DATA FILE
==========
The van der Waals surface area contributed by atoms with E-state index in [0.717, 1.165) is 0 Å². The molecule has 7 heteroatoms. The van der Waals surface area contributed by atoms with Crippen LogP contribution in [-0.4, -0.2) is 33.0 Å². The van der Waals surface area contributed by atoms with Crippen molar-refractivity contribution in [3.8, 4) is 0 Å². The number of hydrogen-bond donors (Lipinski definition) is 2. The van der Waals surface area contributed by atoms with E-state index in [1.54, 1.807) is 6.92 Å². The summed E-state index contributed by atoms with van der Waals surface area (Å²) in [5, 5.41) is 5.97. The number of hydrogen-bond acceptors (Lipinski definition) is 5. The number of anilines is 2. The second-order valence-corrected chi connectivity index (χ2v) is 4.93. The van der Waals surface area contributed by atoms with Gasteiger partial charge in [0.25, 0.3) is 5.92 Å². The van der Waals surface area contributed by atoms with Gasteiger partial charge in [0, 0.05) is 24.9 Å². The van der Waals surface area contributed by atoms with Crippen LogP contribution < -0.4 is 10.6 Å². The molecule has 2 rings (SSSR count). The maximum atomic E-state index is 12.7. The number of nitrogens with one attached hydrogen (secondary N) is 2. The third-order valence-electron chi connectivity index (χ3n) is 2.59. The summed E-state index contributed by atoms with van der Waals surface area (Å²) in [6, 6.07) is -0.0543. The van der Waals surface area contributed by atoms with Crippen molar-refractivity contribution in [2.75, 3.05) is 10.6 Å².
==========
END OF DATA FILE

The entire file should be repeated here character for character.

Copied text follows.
The van der Waals surface area contributed by atoms with E-state index in [0.717, 1.165) is 0 Å². The molecule has 7 heteroatoms. The van der Waals surface area contributed by atoms with Crippen LogP contribution in [-0.4, -0.2) is 33.0 Å². The van der Waals surface area contributed by atoms with Crippen molar-refractivity contribution in [3.8, 4) is 0 Å². The number of hydrogen-bond donors (Lipinski definition) is 2. The van der Waals surface area contributed by atoms with E-state index in [1.54, 1.807) is 6.92 Å². The summed E-state index contributed by atoms with van der Waals surface area (Å²) in [5, 5.41) is 5.97. The number of hydrogen-bond acceptors (Lipinski definition) is 5. The number of anilines is 2. The second-order valence-corrected chi connectivity index (χ2v) is 4.93. The van der Waals surface area contributed by atoms with Gasteiger partial charge in [0.25, 0.3) is 5.92 Å². The van der Waals surface area contributed by atoms with Gasteiger partial charge in [0, 0.05) is 24.9 Å². The van der Waals surface area contributed by atoms with Crippen LogP contribution < -0.4 is 10.6 Å². The molecule has 2 rings (SSSR count). The maximum atomic E-state index is 12.7. The number of nitrogens with one attached hydrogen (secondary N) is 2. The third-order valence-electron chi connectivity index (χ3n) is 2.59. The summed E-state index contributed by atoms with van der Waals surface area (Å²) in [6, 6.07) is -0.0543. The van der Waals surface area contributed by atoms with Crippen molar-refractivity contribution in [2.75, 3.05) is 10.6 Å².